Windbreaks: FDR legacy; Revival of project would be a fitting memorial

While many US agriculture experts have expressed concern about soil erosion, federal officials in memorial-bedecked Washington have been trying to decide the best memorial for President Franklin D. Roosevelt. Noting renewed interest in an FDR memorial coinciding with the three-term President's centenary, Monitor correspondent Richard Strout offers a possible approach to easing both problems, a ''living'' memorial: the maintenance of the shelter belt program FDR started.

Forty feet.

That's how tall the cottonwoods the Hauch family helped plant one September morning 40 years ago have grown. They are quick-growing trees with a short life span, and some of them ought to be replaced. The Hauch family got up early that morning, for the shelter belt was coming. Magnus Hauch had signed up for a section of it earlier. He promised to fence, tend, and cultivate it. It sounded like a promise of marriage.

The other children roamed about and helped their father. . . . Greta Hauch didn't say anything but kicked the side of her crib. Dogs barked and the excitement even got down to Schwartze the cat. Where the Hauches live the clouds float across the sky like galleons. They sail to the end of the world and beyond , their shadows moving across the Plains.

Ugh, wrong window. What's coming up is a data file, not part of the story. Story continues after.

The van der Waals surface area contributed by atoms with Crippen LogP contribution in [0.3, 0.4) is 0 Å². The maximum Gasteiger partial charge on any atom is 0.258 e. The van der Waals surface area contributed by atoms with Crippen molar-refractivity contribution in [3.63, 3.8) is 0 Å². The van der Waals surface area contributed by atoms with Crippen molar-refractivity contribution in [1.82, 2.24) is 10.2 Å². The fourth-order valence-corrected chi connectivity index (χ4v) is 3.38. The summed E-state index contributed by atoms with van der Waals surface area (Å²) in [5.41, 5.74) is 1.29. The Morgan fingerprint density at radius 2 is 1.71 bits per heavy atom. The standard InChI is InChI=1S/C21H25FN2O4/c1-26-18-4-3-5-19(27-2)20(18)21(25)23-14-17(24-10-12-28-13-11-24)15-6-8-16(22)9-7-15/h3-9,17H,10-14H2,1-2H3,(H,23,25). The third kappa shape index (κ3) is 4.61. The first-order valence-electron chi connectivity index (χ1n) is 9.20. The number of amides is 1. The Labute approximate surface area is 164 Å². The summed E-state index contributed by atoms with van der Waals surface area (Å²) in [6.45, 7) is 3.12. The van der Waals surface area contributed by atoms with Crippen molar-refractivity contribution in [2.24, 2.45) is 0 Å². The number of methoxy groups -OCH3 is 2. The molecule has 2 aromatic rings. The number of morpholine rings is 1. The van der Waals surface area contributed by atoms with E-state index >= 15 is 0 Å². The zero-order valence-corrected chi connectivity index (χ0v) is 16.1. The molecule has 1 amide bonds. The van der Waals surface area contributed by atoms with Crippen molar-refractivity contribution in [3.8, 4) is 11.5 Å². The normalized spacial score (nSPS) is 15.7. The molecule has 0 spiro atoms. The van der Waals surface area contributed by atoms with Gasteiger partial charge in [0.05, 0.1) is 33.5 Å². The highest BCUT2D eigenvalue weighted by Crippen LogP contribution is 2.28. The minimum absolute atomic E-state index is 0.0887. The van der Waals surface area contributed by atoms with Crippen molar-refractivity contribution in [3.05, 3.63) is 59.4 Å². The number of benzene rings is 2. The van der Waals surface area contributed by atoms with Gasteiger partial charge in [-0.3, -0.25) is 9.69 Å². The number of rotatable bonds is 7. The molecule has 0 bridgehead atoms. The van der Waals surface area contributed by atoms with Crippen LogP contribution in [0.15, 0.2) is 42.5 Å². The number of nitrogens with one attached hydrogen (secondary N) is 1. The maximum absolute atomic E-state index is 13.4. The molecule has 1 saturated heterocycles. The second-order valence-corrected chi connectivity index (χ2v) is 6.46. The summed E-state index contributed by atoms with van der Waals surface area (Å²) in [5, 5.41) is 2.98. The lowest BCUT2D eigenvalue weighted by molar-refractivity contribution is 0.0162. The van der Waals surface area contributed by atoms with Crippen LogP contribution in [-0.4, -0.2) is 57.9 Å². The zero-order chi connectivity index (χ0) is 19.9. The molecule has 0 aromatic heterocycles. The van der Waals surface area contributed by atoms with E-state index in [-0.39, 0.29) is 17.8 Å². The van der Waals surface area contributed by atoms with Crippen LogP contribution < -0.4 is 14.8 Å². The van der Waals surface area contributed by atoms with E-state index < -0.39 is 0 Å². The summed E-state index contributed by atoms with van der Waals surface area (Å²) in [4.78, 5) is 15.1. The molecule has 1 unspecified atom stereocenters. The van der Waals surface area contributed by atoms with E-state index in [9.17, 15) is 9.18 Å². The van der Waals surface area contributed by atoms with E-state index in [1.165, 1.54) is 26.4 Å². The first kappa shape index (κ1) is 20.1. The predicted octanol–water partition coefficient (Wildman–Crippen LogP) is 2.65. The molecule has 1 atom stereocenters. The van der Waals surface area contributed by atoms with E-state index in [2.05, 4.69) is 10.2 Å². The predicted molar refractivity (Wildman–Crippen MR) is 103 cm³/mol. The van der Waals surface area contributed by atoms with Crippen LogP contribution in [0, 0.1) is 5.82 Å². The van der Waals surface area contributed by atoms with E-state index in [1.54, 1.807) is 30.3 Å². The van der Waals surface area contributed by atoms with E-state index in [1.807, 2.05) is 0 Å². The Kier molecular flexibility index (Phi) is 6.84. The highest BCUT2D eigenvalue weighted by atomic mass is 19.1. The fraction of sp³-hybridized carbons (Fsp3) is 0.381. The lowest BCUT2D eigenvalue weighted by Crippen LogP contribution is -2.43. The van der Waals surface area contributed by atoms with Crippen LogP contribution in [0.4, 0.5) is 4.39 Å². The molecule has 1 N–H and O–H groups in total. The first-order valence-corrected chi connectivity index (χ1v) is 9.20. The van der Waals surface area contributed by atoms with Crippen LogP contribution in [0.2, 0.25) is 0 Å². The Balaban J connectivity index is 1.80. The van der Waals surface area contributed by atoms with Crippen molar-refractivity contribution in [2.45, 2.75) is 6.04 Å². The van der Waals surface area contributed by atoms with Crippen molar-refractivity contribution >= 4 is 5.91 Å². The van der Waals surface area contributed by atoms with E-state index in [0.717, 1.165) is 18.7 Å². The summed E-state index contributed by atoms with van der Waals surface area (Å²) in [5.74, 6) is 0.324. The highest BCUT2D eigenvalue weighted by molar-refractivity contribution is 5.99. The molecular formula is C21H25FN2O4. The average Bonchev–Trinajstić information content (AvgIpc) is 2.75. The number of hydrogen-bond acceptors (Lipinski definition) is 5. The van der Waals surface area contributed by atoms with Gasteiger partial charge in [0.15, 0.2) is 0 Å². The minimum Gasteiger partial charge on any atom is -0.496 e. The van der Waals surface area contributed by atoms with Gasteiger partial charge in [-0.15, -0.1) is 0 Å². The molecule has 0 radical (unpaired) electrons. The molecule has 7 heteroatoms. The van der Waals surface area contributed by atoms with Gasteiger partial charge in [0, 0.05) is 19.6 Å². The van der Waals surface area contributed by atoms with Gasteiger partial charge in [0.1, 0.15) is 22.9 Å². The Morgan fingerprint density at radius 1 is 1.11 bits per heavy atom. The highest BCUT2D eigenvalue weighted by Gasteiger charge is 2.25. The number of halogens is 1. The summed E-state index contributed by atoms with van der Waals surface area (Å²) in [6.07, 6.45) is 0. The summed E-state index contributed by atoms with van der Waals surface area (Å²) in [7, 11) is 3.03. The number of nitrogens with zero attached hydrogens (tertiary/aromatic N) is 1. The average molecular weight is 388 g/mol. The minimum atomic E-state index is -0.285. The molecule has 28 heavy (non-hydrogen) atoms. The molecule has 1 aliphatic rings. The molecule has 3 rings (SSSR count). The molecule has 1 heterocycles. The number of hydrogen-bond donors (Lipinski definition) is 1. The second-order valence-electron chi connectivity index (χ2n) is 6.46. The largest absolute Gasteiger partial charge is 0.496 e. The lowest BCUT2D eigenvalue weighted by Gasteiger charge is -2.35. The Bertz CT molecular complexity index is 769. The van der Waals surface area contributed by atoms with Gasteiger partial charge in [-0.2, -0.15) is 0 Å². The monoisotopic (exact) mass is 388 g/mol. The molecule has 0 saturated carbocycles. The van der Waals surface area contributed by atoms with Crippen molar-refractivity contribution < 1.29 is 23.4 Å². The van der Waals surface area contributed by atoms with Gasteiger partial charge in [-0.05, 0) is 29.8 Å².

Geologists say the Plains used to be forested, but the buffalo, fires, Indians, and settlers finished that. There came the moldboard plow that broke the Plains. The tough turf that held it all together came apart, so then came the dust bowl. This was so terrible that there had to be jokes about it. A farmer, seen flying through the murk, was reported to have said that he was following his farm to Mexico.